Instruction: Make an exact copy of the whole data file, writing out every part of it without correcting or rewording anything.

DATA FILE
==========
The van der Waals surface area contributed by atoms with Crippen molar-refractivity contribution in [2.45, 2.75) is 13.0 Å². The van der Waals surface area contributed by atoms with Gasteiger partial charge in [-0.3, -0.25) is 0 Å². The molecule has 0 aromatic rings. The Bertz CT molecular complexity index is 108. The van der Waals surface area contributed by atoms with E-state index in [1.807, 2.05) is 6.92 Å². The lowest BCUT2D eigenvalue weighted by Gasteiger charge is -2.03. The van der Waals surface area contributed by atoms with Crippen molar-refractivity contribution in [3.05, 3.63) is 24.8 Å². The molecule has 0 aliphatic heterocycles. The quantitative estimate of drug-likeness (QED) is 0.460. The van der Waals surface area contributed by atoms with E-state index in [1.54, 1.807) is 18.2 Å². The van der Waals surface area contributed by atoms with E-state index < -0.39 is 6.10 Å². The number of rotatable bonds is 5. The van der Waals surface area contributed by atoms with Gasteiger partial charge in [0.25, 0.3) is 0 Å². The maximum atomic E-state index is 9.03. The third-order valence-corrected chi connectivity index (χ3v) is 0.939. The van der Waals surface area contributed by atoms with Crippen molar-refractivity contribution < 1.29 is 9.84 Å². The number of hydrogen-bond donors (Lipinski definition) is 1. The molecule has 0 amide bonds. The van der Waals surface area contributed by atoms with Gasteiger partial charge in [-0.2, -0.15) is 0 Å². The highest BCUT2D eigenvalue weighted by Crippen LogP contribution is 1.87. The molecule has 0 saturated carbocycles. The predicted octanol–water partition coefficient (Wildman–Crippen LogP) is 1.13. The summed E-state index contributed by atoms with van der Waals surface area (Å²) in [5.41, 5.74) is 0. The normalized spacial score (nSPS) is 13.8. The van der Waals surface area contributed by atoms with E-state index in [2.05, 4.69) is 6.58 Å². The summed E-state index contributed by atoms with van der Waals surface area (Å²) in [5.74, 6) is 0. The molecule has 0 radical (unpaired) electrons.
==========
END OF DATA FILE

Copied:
The van der Waals surface area contributed by atoms with Crippen molar-refractivity contribution in [2.45, 2.75) is 13.0 Å². The van der Waals surface area contributed by atoms with Gasteiger partial charge in [-0.3, -0.25) is 0 Å². The molecule has 0 aromatic rings. The Bertz CT molecular complexity index is 108. The van der Waals surface area contributed by atoms with E-state index in [1.807, 2.05) is 6.92 Å². The lowest BCUT2D eigenvalue weighted by Gasteiger charge is -2.03. The van der Waals surface area contributed by atoms with Crippen molar-refractivity contribution in [3.05, 3.63) is 24.8 Å². The molecule has 0 aliphatic heterocycles. The quantitative estimate of drug-likeness (QED) is 0.460. The van der Waals surface area contributed by atoms with E-state index in [1.54, 1.807) is 18.2 Å². The van der Waals surface area contributed by atoms with E-state index < -0.39 is 6.10 Å². The number of rotatable bonds is 5. The van der Waals surface area contributed by atoms with Gasteiger partial charge in [0.25, 0.3) is 0 Å². The maximum atomic E-state index is 9.03. The third-order valence-corrected chi connectivity index (χ3v) is 0.939. The van der Waals surface area contributed by atoms with Crippen molar-refractivity contribution < 1.29 is 9.84 Å². The number of hydrogen-bond donors (Lipinski definition) is 1. The molecule has 0 amide bonds. The van der Waals surface area contributed by atoms with Gasteiger partial charge in [-0.2, -0.15) is 0 Å². The highest BCUT2D eigenvalue weighted by Crippen LogP contribution is 1.87. The molecule has 0 saturated carbocycles. The predicted octanol–water partition coefficient (Wildman–Crippen LogP) is 1.13. The summed E-state index contributed by atoms with van der Waals surface area (Å²) in [5.41, 5.74) is 0. The normalized spacial score (nSPS) is 13.8. The van der Waals surface area contributed by atoms with E-state index in [2.05, 4.69) is 6.58 Å². The summed E-state index contributed by atoms with van der Waals surface area (Å²) in [5.74, 6) is 0. The molecule has 0 radical (unpaired) electrons.